Like 0
  17. Paul B

    With all due respect, these little cars should not be dismissed as Livermoron does. They are really fun to drive with good handling and truly excellent steering. If someone handy can buy the pair for under a thousand dollars and make one nice little runner, he or she will have saved a very fun, economical car with quite a bit of competition history. Just my opinion, but these are sweet.

    Like 0
  18. mbell666

    One of those cars you need to have driven to understand. If you haven’t driven one it just a small uninteresting ford.

    Had a MK2 with 1.0L and 135/13 tryes as my first car. Not much to look at, slow and not much grip. But to me thou they are just “essence of driving” and great for a first car to learn car control. You could drive it past the limited the car would let you know and make you correct it, with out spitting you off the road.

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  19. Manta73wi

    Learned to drive stick shift in a ’78 Fiesta Ghia 1600cc 4 speed, and it was a blast to drive! With its light weight and tight suspension, it was great fun to zip around in, and got pretty decent milage. A friend had a base model, and the Ghia package was decidedly nicer in terms of interior trim and reduction in road noise. I could see myself owning another Mk.1 Fiesta for sure. I remember B.A.T. offered a lot of tuning parts for these back in the day.

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  20. Torquesteer

    It was the poor man’s Scirocco. I wanted a Scirocco Mk 1, but I was too poor to afford one. The Fiesta was a lot of fun on mountain roads, it had a surprising amount of power, and it was easy on gas. Then it developed carb problems and it became the Siesta.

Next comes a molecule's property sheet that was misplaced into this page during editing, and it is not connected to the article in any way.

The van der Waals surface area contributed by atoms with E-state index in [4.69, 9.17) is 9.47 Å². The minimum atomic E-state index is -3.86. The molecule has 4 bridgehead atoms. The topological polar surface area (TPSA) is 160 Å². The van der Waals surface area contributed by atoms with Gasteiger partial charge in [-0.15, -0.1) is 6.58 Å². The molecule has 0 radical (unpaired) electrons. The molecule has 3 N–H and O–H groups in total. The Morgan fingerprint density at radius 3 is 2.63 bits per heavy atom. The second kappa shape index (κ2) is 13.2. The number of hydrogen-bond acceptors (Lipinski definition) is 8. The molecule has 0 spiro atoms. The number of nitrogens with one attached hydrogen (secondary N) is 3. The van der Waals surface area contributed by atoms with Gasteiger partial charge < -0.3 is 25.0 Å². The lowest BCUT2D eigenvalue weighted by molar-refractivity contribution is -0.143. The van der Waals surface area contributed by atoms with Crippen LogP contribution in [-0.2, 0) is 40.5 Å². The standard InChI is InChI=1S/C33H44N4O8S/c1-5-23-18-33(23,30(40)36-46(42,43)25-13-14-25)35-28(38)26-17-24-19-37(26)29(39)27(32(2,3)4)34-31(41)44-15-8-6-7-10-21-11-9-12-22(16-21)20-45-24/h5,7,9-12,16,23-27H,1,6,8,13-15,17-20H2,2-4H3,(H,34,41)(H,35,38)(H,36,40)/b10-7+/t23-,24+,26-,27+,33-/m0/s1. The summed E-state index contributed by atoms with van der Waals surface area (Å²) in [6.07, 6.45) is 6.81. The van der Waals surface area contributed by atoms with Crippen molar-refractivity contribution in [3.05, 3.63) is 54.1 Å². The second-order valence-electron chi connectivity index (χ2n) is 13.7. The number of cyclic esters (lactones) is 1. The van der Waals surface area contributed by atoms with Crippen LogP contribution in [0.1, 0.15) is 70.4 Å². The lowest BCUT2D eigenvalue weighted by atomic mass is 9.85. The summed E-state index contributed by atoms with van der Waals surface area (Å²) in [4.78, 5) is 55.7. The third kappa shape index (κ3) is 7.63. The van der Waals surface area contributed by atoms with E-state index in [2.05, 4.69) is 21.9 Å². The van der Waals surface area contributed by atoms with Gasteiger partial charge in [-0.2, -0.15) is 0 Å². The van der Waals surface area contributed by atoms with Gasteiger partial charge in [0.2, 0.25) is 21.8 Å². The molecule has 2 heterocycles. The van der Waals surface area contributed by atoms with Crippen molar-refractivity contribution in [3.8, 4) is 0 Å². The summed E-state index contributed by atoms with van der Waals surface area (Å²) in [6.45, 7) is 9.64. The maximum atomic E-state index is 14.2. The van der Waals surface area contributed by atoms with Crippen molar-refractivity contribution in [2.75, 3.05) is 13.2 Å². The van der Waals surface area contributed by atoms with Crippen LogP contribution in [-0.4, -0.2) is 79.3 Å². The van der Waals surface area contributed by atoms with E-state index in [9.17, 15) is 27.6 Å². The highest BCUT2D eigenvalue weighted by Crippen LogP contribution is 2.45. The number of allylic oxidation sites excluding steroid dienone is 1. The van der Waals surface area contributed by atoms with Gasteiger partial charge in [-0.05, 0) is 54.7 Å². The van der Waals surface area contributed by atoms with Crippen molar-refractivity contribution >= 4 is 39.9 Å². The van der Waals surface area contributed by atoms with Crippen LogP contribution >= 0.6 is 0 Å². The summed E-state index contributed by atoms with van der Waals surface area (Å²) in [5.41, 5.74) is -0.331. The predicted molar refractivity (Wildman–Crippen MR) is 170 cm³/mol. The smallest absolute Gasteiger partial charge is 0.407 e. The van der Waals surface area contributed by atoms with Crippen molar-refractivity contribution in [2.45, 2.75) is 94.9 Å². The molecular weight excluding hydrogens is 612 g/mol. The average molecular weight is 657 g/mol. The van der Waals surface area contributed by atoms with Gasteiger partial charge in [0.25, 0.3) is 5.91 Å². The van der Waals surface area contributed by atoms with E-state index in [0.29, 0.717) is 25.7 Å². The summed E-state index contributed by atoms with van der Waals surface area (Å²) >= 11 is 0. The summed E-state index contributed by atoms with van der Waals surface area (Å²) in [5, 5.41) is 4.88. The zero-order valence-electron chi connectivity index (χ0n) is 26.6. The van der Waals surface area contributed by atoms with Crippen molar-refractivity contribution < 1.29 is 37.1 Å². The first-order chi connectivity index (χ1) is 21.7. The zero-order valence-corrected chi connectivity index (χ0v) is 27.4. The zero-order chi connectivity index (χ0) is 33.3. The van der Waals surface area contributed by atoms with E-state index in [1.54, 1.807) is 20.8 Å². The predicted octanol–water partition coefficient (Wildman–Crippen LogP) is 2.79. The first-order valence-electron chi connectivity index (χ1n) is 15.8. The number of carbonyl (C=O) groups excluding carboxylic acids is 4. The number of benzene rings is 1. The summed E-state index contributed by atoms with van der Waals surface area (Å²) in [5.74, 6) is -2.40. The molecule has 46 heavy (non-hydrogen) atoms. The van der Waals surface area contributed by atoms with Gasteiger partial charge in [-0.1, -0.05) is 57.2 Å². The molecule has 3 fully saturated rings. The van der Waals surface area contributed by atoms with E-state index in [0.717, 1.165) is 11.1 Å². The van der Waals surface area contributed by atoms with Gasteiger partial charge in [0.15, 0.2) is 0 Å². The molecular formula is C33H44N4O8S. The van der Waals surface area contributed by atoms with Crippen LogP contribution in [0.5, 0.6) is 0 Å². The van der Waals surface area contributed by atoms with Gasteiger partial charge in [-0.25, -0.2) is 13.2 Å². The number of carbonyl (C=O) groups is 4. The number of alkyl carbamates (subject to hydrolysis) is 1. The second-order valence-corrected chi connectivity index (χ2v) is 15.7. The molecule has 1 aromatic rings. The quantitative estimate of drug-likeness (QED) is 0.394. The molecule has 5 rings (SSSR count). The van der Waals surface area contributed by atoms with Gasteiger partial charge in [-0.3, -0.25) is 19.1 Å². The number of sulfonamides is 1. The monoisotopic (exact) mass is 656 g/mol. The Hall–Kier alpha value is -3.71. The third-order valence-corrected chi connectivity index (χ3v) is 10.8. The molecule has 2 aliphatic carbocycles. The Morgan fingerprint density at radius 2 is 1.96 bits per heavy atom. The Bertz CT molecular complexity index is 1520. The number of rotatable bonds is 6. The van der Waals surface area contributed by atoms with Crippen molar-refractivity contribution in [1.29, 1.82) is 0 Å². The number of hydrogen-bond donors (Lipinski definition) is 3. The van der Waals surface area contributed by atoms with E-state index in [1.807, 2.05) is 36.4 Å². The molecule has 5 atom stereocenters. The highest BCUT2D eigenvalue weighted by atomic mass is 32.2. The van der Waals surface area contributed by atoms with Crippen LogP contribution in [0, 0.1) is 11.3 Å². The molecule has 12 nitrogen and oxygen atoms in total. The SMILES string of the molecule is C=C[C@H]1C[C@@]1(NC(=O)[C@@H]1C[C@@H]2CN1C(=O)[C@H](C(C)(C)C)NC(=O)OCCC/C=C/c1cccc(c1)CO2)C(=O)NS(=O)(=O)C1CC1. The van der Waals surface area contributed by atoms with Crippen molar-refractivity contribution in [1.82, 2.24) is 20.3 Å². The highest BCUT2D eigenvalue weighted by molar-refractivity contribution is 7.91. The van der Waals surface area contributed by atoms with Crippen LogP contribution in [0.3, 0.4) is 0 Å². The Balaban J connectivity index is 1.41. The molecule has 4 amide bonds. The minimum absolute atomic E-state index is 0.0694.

Like all Ford of Europe products from the 60s to 80s imported to the US, they’ve become very scarce and there’s quite a few people looking for these cars.

    Like 0
  21. Stewart

    German bult?? The spanish might have some objections to that claim! (It was called fiesta as the factory that built it was in spain)

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  22. Graham Line

    Might have been some made in Spain. My US-market car came from Koln.

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  23. Paul B

    Agree. The U.S. Cars were built in Germany as were most Fiestas for Europe. It would not surprise me if there was assembly in Spain too but this was a German Ford.

    Like 0
  24. stanley stalvey

    Interesting flood of comments. I worked at a Ford dealer in 1980. The fiesta owners would have me fill the doors with undercoating to eliminate the tin can sound when you close the doors.. I think they are cute little cars. Having a donor car is the only way I have ever tackled most of the projects I’ve done.. An interesting graphic with new paint makes anything look good..

    Like 0